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BMA fighting unacceptable

There were no tangible weapons at the most recent Board of Mayor and Aldermen meeting in Jonesborough, but a disagreement between Mayor Kelly Wolfe and Alderman Jerome Fitzgerald quickly escalated, turning into a verbal altercation that sent the June 14 meeting on a tangent.
The two reached an impasse concerning certain proposed changes to the employee compensation plan. Their difference of opinion quickly erupted into a boisterous argument.
It should come as no surprise that these two public officials would disagree with one another. Their history of differing views is a matter of record.
However, it is surprising that two grown men would show such a lack of decorum while serving in an official capacity.
Both were leaning toward each other and over Alderman Mary Gearhart, who repeatedly appealed to them to calm down and move on.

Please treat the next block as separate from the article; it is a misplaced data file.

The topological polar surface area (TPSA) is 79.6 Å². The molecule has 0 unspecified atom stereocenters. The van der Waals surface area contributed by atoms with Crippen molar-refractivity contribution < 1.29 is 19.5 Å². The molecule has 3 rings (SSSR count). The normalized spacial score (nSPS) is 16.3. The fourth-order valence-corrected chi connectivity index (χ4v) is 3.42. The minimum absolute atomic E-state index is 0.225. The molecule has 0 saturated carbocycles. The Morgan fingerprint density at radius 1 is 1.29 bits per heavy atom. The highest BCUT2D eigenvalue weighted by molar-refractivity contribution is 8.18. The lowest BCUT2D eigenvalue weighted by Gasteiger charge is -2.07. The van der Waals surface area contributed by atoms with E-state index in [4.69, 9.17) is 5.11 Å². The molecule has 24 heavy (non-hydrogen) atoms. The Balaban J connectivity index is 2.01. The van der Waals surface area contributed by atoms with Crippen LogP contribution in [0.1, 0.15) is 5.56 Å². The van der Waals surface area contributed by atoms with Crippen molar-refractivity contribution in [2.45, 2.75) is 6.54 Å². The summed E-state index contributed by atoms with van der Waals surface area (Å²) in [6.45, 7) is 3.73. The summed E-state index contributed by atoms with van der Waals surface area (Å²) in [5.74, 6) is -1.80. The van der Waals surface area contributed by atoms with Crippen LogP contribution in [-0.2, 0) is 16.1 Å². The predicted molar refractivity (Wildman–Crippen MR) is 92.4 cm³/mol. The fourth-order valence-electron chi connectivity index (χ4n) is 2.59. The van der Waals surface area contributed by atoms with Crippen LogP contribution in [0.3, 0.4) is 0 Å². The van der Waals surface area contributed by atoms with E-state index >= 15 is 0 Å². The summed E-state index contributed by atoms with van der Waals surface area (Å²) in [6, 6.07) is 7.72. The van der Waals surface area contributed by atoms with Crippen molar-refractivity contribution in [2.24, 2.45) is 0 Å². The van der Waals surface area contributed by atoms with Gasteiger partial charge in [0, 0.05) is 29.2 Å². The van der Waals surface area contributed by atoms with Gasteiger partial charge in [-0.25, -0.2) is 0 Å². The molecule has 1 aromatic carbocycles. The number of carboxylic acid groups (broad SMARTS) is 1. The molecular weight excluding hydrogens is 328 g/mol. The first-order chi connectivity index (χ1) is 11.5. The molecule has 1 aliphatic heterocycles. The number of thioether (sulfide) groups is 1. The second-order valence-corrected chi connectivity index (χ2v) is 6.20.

Wolfe, red-faced and intense, grew louder as he exchanged words with Fitzgerald, who called Wolfe “a liar” several times.
The two ranted at one another for more than 10 minutes.
The public in attendance seemed stunned at first. Their shock was evident in the gasps and ‘tsk-tsks’ as Wolfe and Fitzgerald continued their antics.
When the verbal brawl finally ceased, Fitzgerald refused to vote on subsequent budget motions by the board. Visibly irritated, Fitzgerald leaned back in his chair and answered “pass” as each motion was presented for a vote.
Wolfe, on the other hand, was openly satisfied as motions passed without Fitzgerald’s vote. “Three yeses, and a pass,” he said. “That motion still passes.”
In retrospect, we would think that this type of childish behavior should be embarrassing to both Wolfe and Fitzgerald. Even more important, however, is the shadow this casts on the Town of Jonesborough.
When someone asks to be set apart, supported and elected by his peers to represent his or her community, there should be some willingness to put the town’s best interest first and one’s ego on the back burner.
We don’t think it’s too much to ask that our representatives conduct themselves with some semblance of self-control and dignity that is befitting the offices they hold.